In February 2018, two tourists from Russia were arrested for being in possession of Thai coral. The young travellers found themselves in trouble with the law while on holiday in Phuket. The ladies allegedly bought a small bundle of beach souvenirs from a vendor. Following a tip off from their accommodation owner, police arrested the two women for having coral, which they were trying to bleach, and seashells.
After their arrest, the ladies were released on bail, with their passports held as security while awaiting a court date. After several weeks of waiting and being unsure of their fate, the women appeared in court and were punished with a fine. The amount is unknown, but previous speculation indicates that it could be as much as 20,000 THB (approximately $640 USD). They did, however, avoid being jailed and were allowed to return home to Russia at the end of March.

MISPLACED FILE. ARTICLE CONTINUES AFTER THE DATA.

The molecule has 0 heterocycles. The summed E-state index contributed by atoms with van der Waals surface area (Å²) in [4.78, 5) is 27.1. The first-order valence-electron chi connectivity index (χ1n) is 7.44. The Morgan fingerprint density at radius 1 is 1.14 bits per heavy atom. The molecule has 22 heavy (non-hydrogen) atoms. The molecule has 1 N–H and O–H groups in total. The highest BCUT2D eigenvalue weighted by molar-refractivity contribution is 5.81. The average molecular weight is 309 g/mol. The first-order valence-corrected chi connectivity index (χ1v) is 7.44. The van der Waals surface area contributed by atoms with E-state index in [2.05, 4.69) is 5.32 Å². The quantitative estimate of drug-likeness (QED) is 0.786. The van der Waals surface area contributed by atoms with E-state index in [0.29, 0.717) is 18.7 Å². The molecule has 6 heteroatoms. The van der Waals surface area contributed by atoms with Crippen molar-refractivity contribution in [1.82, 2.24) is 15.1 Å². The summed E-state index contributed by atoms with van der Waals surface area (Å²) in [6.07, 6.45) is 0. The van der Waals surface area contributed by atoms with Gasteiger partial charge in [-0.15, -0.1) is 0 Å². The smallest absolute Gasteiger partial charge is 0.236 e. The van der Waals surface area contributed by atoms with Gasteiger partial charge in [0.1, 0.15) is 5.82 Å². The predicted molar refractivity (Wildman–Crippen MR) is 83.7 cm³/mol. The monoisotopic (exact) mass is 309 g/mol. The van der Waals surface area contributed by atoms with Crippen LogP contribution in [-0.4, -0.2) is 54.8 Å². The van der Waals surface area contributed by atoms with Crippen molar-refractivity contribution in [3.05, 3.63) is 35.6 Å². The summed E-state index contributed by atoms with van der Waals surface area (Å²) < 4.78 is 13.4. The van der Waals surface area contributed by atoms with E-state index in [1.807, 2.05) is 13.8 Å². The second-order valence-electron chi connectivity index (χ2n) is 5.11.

There are several Thai laws that seek to protect Thailand’s coral: the Fisheries Act 1947, the National Park Act 1961, and the Enhancement and Conservation of National Environmental Quality Act 1992. Section 53 of the Fisheries Act prohibits the possession of certain aquatic animals or products, including coral, without having obtained the relevant permission or license.
Furthermore, many countries do not allow people to enter with coral, with customs officials punishing those who break the laws. Some Thai airports, including Krabi, ban corals and shells on planes.
Thailand is making increasing attempts to preserve coral, including closing particular areas to allow regeneration, and using unusual tactics to stimulate growth.
While this particular case may seem harsh, it’s perhaps only right that relevant laws are enforced to assist with conversation and ecological efforts. Leave the coral alone – you have been warned!